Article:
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California’s ‘Mini-CFPB’ Law May Extend to Small Business Loans

Sept. 2, 2020, 7:47 PM

Tucked into California’s new law to expand its financial watchdog’s enforcement powers over consumer financial products is a provision that could extend to online small business lenders.

The bill, headed to Gov. Gavin Newsom (D) for his signature after legislative approval Monday, would transform the Department of Business Oversight and expand its ability to charge companies engaged in certain categories of misconduct, called unfair, deceptive, or abusive acts or practices (UDAAP). It’s modeled after the Consumer Financial Protection Bureau’s UDAAP enforcement authority.

The legislation gives the department the option to regulate nonbank small business lenders—many of them fintech companies—but doesn’t require it. If the department, which will change its name to the Department of Financial Protection and Innovation (DFPI), opts to regulate commercial finance lenders using UDAAP, it will have to issue a rulemaking first, said Todd Baker, a senior business, law and public policy fellow at Columbia University’s Richman Center.

“We believe this oversight will provide much needed protection for the state’s 4 million small businesses,” said Ryan Metcalf, spokesman for the Responsible Business Lending Coalition and head of regulatory affairs at Funding Circle, an online small business lender.

Nonbank small business financing has grown swiftly since the 2008 recession but has often been left in a “Wild West” of little to no regulation, said Catherine Brennan, partner at Hudson Cook, LLP. “It’s not surprising the largest state in the country would try to impose regulations onto that market,” she said.

If the DFPI decides to regulate small business lenders under UDAAP, it could cause a shift in how lenders view their borrowers, said Vaishali Rao, partner at Hinshaw & Culbertson LLP. “Lenders will need to start thinking about small businesses the way they would an ordinary consumer, without the presumption of sophistication,” Rao said.

What remains to be seen is how the law’s implementation would impact a shift from the state attorney general’s office’s long-standing UDAAP authority in financial services to the new DFPI—and whether the regulator interprets it differently than the AG, said Rao, a former supervising attorney in the Illinois AG’s Consumer Fraud Bureau.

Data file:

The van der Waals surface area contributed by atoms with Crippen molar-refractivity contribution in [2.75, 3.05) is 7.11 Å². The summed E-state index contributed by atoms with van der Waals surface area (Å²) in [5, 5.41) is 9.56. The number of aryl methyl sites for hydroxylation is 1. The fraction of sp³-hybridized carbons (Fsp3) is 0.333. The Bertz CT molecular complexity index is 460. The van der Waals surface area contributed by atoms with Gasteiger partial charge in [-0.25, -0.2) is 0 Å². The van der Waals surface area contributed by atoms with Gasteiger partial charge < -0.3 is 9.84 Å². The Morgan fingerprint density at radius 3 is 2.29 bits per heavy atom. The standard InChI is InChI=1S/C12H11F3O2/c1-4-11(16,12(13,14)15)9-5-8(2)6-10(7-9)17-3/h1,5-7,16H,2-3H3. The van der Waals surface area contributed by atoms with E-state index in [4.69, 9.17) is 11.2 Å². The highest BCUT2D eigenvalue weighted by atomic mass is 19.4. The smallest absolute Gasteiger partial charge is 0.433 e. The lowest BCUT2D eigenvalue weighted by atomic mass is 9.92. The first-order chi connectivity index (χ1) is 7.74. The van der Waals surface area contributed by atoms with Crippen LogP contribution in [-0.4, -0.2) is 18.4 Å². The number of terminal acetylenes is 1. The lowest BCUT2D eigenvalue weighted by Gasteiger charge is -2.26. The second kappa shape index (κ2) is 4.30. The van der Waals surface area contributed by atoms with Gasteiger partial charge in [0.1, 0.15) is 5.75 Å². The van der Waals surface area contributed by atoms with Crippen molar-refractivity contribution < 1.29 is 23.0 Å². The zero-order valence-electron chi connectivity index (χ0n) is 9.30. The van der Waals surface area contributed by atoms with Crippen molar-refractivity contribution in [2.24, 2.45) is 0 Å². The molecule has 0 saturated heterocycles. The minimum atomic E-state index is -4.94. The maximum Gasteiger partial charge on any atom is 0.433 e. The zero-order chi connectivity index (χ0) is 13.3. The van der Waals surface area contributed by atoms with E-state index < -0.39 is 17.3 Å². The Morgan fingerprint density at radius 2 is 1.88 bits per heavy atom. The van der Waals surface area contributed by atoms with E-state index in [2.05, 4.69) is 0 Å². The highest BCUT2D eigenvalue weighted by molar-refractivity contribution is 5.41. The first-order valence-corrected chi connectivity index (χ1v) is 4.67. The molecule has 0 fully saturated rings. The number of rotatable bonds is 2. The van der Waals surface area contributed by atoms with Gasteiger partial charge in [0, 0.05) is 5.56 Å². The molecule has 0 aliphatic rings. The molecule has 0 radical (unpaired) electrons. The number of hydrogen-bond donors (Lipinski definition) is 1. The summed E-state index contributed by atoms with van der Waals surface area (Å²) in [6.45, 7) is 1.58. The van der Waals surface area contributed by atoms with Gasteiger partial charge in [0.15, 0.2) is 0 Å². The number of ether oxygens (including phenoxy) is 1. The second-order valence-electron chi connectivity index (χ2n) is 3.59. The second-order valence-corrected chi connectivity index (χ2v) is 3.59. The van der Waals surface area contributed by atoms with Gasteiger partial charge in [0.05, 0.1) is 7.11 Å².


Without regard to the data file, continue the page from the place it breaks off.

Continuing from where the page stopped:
Keeping Pace

The bill would shift the DFPI’s focus from regulating financial services providers to financial products and activities themselves. It also says the DFPI can take action against companies using “subterfuge” designed to get around the provisions of the law. “That’s potentially extremely broad,” Baker said.

Those provisions would allow the DFPI to keep up with consumer protection and enforcement as new financial products and services come to market, Baker said. That’s likely to benefit a regulator in a state where many fintech companies are headquartered.

The changes will enable California to become “a gold standard as a financial services regulator,” said former DBO Commissioner Jan Lynn Owen, now senior advisor at Manatt, Phelps & Phillips, LLP.

The agency’s oversight of some of the most cutting-edge fintech companies, including virtual currency issuers and exchanges and wage access and payments companies, is set to expand. The legislation also broadens the UDAAP authority over payday lenders, student loan services, and debt collectors.

Some companies not licensed by DBO under current law, such as some cryptocurrency companies, may welcome gaining a regulator as boosting their bona fides with customers, said Thomas Brown, partner at Paul Hastings.

The DFPI’s oversight will also help them answer questions from regulators in other states about who their primary regulator is, Brown said.

A broad coalition of consumer advocates, community groups, and small business organizations are cheering the DFPI’s souped-up enforcement and oversight powers, said Ted Mermin, director for the Center for Consumer Law and Economic Justice at the University of California Berkeley School of Law.

Californians facing a financial cliff or targeted by predatory financial products “are going to find that someone’s got their back,” Mermin said.

To contact the reporter on this story: Lydia Beyoud in Washington at

To contact the editors responsible for this story: Michael Ferullo at; Roger Yu at